This month, Bain R. Loucks and Jeffrey M. Feldman obtained a discontinuance immediately before trial for an Orange County, NY vascular surgeon. The plaintiff was a diabetic with high blood pressure, elevated cholesterol and a cigarette smoker, who – not surprisingly – had significant vascular disease. She had undergone a vascular bypass procedure to provide blood flow to her left foot, a procedure that was performed by another physician several years before she consulted with Feldman, Kleidman, Coffey & Sappe LLP’s (FKC&S) client. When that bypass procedure failed, the operating surgeon advised the plaintiff that amputation was her only option, which led to her consultation with FKC&S’s client’s practice.
Ultimately, FKC&S’s client performed an endovascular procedure to increase blood flow to the left leg, which initially improved blood flow, but not for very long. The next procedure performed by FKC&S’s client was another bypass, using veins from the plaintiff’s arm and calf which were spliced together to create the bypass. Initially, the bypass was successful, but wound healing issues occurred and ultimately the bypass occluded (got clogged), requiring a further bypass. Because there were no other native vessels to use for a third bypass, our client used veins from a cadaver (CryoVein). Several other procedures were subsequently required, but the patient plaintiff has been spared an amputation.
The plaintiff claimed that FKC&S’s client should have initially used the cadaver vein rather than the spliced vein and that, had he done so, she would have been spared the additional procedures.
During her deposition, the plaintiff indicated that she had been convicted of several felonies and had spent time in state prison during the 1980s. As a result, FKC&S performed a thorough investigation and learned that she had several other convictions, which she didn’t disclose at her deposition, the last of which was in 2014 (which was immediately before she began consulting with FKC&S’s client).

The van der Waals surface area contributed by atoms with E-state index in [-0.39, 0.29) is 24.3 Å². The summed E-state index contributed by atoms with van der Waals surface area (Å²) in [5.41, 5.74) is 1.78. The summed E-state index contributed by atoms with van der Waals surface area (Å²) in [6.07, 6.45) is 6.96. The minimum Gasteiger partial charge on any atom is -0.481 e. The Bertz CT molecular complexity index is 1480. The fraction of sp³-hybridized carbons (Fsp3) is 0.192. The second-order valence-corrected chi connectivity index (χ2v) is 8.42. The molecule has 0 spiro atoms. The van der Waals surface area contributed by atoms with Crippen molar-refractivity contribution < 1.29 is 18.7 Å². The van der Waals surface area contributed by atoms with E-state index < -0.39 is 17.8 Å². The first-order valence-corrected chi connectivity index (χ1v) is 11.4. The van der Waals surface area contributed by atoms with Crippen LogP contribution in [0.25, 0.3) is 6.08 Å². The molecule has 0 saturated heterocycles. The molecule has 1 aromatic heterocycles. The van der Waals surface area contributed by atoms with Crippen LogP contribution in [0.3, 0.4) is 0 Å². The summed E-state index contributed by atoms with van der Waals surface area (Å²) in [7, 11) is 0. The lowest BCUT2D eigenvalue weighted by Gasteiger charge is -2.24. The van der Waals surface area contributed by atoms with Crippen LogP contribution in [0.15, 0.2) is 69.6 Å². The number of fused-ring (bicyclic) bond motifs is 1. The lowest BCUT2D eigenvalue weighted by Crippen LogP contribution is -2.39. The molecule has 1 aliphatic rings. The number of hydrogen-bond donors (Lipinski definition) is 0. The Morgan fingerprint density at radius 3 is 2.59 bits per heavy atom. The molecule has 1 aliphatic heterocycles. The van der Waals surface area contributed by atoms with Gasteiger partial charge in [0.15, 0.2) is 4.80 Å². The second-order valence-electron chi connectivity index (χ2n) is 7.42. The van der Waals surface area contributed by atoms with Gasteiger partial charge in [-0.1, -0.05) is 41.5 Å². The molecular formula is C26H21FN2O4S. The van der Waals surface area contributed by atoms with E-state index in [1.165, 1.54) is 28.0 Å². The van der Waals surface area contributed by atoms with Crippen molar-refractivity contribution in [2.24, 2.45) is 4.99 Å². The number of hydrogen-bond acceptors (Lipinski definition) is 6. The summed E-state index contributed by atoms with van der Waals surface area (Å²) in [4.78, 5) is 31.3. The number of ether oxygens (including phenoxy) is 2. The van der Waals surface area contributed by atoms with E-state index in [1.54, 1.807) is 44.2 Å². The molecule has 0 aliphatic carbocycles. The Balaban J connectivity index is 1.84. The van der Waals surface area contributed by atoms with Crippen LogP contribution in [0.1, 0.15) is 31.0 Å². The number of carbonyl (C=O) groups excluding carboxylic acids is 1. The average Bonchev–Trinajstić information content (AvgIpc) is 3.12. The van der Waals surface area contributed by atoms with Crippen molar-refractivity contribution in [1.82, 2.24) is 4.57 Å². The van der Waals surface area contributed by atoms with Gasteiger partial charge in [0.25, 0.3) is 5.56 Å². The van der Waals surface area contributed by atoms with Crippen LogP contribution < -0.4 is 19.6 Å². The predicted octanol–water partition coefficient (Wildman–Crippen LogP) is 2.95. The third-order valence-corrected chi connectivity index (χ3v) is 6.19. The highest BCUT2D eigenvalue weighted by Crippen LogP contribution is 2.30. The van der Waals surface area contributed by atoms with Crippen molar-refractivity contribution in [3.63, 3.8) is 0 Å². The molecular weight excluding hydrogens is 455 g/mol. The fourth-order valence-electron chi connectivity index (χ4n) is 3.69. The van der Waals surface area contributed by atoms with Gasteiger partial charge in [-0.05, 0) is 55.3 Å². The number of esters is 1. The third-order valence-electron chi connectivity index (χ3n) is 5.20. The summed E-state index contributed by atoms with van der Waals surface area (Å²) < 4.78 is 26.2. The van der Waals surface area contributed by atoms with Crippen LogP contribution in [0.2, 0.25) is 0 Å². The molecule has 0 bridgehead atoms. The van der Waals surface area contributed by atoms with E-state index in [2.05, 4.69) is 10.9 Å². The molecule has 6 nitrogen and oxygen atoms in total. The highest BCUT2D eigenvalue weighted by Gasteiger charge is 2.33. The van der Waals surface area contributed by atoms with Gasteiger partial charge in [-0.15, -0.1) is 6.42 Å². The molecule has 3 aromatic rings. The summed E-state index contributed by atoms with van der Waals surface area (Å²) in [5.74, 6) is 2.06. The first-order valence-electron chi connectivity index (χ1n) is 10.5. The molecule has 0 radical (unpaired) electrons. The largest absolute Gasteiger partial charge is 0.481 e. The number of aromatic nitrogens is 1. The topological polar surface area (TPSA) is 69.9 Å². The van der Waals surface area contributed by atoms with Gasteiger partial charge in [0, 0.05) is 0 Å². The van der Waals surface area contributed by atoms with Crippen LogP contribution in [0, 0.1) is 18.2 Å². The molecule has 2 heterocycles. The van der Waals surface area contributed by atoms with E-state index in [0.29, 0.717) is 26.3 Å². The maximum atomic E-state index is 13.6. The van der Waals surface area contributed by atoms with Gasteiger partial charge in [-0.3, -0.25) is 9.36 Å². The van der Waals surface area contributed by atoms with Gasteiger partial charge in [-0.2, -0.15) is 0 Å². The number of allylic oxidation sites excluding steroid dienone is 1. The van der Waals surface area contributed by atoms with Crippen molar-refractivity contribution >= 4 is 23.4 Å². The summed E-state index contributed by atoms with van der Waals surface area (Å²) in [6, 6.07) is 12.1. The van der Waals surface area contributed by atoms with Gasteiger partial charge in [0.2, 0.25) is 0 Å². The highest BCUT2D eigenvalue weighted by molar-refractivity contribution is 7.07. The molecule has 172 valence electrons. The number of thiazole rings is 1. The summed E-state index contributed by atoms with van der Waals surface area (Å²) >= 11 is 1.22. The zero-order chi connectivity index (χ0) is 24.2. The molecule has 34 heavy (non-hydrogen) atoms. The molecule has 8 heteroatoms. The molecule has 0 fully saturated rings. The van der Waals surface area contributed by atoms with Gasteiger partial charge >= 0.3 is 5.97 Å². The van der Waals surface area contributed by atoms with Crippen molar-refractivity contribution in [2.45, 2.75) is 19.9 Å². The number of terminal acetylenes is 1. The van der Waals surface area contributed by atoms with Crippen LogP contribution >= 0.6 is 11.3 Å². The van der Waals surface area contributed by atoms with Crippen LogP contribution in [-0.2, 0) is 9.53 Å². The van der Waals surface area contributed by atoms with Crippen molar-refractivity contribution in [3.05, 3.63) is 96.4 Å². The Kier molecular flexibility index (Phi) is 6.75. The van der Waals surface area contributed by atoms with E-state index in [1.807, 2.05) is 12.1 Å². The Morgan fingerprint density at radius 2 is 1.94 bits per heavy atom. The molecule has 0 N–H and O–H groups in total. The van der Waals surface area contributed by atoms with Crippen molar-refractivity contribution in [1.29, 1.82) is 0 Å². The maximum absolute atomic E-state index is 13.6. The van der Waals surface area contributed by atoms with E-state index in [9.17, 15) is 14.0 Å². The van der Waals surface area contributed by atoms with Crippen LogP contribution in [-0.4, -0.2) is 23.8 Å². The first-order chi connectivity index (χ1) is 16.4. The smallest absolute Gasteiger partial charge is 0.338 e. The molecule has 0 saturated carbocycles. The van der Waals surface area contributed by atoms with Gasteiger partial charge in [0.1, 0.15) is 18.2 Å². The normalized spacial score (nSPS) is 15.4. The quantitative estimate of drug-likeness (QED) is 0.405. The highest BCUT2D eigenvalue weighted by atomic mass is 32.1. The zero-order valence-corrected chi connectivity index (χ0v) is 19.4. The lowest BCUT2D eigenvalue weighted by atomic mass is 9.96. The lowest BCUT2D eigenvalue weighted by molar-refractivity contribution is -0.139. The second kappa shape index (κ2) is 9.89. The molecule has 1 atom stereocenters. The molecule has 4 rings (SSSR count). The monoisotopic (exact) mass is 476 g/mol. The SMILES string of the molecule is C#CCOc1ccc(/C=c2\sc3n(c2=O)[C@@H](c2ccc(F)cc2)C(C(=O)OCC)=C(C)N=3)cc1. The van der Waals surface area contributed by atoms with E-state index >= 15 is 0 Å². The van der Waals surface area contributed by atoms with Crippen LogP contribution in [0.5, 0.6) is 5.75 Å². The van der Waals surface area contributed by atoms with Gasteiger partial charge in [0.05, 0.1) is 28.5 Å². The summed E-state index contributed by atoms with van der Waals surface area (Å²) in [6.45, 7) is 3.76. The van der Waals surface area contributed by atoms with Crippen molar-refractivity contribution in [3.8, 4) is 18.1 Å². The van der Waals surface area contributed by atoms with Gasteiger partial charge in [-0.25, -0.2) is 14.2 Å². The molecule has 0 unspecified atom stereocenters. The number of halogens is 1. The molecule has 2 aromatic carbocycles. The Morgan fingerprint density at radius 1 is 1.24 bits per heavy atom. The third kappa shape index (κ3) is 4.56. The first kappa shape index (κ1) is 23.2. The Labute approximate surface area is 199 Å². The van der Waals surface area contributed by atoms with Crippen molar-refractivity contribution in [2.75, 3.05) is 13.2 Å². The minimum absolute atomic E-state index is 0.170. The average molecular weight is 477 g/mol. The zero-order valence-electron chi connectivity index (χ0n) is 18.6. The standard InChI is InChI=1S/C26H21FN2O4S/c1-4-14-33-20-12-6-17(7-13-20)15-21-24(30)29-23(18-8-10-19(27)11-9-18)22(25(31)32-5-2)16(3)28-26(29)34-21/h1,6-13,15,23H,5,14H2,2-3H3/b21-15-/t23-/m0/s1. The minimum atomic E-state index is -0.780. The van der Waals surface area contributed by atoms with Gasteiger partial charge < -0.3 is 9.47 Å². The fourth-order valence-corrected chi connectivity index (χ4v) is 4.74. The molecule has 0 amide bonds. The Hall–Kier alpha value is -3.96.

Because the plaintiff did not disclose this last felony conviction, while Jeff Feldman was preparing for trial, Bain Loucks prepared a motion to be heard immediately before trial (motion in limine) to be sure that this would be a proper and appropriate area of cross examination. The Court heard oral arguments from both Bain and Jeff, as well as the plaintiff’s attorney, on the day immediately before jury selection was to begin. The plaintiff was present in the courtroom during the oral argument. The Court held that the 2014 felony conviction (possession of heroin with the intent to sell), was an omission by the plaintiff at her deposition, that it was an appropriate area of cross examination since it could be construed as providing false testimony under oath and that the 1980s convictions were too far removed in time to be subject of cross examination.
Shortly after the Court’s ruling, the plaintiff agreed to discontinue her claim in light of the ruling.
Asking a plaintiff if they have been convicted of a crime is standard practice in a deposition. In this case, it was the subsequent, thorough investigation and motion papers prepared by Bain Loucks that carried the day.